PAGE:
Barbecue enthusiasts may debate which of the four styles of South Carolina barbecue is superior, but all can agree, it's the supporting cast of side dishes, or fixin’s as they’re affectionately known, that makes the meal. Farmers’ market fresh vegetables, desserts made from scratch and sweet iced tea that flows by the gallon.
The bubbling pots and clatter of pans in the aromatic kitchen of McCabe’s Bar-B-Que in Manning, South Carolina, have been tended to with love and skilled precision by Jessie McCabe for over 30 years. The backbreaking work that goes into McCabe’s memorable side dishes make it all the more amazing that she’s in her 90s.
Cooking at McCabe’s is actually her second career. After retiring at 65, her sons asked her to come by and help. “The boys handle the barbecue; I do the rest.” Diners who leave with full bellies and big smiles become loyal customers.
“I’ve been cooking since I was 8 years old. I don’t measure my seasonings, I do it by feel,” McCabe explains. “You can always put more in, but you can’t take it out.”
Deciding on just two sides has left many a diner in one of the state’s many barbecue restaurants saying, “Gonna need another minute.” Cole slaw may be barbecue’s most famous sidekick, but the flavor-packed line-up also includes baked beans, collard greens, perloo (a rice dish akin to jambalaya), Hoppin’ John, smoked mac and cheese, okra and more.
Wells Gibson, owner of Farm Boy’s Barbeque in Chapin, South Carolina, makes a catfish stew every few weeks for his customers. “There’s catfish in it and … more catfish. That’s all I’m going to tell you,” Gibson says with a chuckle. One thing South Carolina cooks have in common: They keep their secret family recipes close to the vest.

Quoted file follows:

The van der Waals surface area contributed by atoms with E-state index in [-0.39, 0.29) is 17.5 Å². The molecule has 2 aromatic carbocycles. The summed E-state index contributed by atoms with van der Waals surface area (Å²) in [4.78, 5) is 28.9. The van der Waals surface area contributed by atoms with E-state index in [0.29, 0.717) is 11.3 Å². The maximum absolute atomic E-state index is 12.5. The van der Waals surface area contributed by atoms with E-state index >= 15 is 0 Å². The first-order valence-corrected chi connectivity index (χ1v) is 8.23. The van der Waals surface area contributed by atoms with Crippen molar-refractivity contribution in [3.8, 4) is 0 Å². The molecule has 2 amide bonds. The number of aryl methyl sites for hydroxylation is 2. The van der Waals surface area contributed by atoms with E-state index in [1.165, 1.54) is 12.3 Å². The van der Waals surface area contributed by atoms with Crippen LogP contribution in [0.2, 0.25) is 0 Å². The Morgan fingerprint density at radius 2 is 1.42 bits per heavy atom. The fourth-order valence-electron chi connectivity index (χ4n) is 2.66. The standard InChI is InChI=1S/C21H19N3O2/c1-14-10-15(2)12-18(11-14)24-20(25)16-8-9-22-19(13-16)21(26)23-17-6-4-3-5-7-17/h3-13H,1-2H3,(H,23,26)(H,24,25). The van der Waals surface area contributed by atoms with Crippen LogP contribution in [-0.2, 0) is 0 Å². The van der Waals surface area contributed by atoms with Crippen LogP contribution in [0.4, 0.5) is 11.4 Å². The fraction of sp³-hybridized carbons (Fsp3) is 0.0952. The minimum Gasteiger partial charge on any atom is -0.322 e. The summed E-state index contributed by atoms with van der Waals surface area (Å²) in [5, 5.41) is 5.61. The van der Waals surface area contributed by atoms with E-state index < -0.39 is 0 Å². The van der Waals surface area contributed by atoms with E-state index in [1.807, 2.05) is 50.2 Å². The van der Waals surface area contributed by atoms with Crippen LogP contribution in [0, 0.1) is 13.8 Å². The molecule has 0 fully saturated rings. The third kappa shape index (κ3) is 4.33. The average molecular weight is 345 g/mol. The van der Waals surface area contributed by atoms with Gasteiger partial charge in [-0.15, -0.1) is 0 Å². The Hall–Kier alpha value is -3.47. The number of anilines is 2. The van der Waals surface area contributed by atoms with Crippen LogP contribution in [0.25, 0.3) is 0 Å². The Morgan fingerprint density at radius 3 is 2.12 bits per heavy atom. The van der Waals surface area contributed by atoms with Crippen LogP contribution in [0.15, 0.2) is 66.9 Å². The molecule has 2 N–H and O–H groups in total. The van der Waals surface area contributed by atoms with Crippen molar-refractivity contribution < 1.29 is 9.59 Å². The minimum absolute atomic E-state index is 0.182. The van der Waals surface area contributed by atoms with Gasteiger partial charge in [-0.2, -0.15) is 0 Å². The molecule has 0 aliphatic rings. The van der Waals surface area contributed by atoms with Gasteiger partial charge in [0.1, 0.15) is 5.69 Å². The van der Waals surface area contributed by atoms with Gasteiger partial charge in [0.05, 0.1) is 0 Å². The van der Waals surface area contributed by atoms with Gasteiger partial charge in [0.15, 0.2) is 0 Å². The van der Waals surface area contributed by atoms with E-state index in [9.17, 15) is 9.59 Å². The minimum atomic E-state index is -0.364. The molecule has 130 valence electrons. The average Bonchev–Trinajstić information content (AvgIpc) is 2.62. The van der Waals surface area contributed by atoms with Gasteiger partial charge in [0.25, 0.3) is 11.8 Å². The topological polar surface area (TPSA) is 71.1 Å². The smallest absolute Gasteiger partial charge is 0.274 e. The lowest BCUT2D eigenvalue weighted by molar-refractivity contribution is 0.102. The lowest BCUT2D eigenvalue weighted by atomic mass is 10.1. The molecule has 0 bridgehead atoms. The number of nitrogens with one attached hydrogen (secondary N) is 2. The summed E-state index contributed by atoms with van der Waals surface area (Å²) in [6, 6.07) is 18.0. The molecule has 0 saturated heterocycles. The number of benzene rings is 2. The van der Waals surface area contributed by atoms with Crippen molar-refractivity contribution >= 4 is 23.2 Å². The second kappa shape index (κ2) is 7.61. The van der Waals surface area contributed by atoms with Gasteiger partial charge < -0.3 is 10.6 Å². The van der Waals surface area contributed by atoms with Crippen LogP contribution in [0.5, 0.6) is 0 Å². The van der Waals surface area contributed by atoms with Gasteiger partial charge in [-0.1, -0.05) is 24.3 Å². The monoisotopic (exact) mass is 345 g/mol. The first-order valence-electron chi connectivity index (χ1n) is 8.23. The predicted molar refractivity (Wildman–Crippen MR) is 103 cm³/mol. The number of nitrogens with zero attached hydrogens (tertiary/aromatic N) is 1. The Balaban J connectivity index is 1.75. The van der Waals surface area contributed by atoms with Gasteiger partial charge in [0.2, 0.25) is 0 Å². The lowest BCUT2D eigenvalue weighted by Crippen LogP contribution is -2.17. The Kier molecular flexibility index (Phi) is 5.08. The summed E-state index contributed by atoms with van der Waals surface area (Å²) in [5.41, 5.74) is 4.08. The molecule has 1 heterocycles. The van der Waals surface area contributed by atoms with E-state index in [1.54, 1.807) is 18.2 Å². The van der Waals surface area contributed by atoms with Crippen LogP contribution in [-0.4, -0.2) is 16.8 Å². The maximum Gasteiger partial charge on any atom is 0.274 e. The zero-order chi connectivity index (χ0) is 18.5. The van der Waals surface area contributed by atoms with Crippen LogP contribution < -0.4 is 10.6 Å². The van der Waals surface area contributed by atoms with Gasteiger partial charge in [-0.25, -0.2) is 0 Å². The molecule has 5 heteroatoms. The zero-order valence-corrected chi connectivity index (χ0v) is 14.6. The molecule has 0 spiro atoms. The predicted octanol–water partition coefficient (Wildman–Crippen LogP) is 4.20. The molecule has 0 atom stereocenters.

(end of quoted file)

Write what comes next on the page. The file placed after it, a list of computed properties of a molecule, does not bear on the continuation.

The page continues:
Several sides found in South Carolina barbecue joints are native to the Palmetto State. Hash and rice is one such dish. For the uninitiated, hash is a cross between stew and gravy. Made with pork, it’s almost always served over white rice.
Filmmaker Stan Woodward, who created the documentary “Carolina Hash,” writes in his book “Grits and Friends: Folk Heritage Foodways and Traditions in the South” how “barbecue hash” spread across South Carolina.
“A legion of excellent hash cooks developed in every small farming community – each with their own special ingredients and seasonings. These artisans became eventually known as ‘hash masters,’ for they and their crews began cooking communal meals for family and church reunions and holiday barbecues, communal gatherings where hash would be served to neighbors and friends.”
Iced tea, arguably the most iconic symbol of the South, was first served in Summerville, South Carolina. In fact, the “Birthplace of Sweet Tea” can trace its historical tea roots so well, no other city has ever challenged Summerville for the title.
Hope you left room for something sweet – cherry dump cake, peanut butter pie, cobblers made with in-season fruits and, of course, banana pudding. There’s no better way to round out a barbecue meal than with a homemade dessert.
You may stop at one of South Carolina’s many great restaurants because you heard the barbecue is good, but chances are, it’s the sides that’ll bring you back. So come on in, and get your fixin’s.